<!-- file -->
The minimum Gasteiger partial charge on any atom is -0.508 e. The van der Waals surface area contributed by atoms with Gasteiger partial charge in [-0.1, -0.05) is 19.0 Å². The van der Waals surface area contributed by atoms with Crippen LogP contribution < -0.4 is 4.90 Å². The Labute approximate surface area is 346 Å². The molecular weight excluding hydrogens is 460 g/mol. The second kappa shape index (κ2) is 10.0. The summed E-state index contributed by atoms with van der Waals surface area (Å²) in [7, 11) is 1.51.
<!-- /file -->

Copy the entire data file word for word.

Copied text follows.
The minimum Gasteiger partial charge on any atom is -0.508 e. The van der Waals surface area contributed by atoms with Gasteiger partial charge in [-0.1, -0.05) is 19.0 Å². The van der Waals surface area contributed by atoms with Crippen LogP contribution < -0.4 is 4.90 Å². The Labute approximate surface area is 346 Å². The molecular weight excluding hydrogens is 460 g/mol. The second kappa shape index (κ2) is 10.0. The summed E-state index contributed by atoms with van der Waals surface area (Å²) in [7, 11) is 1.51.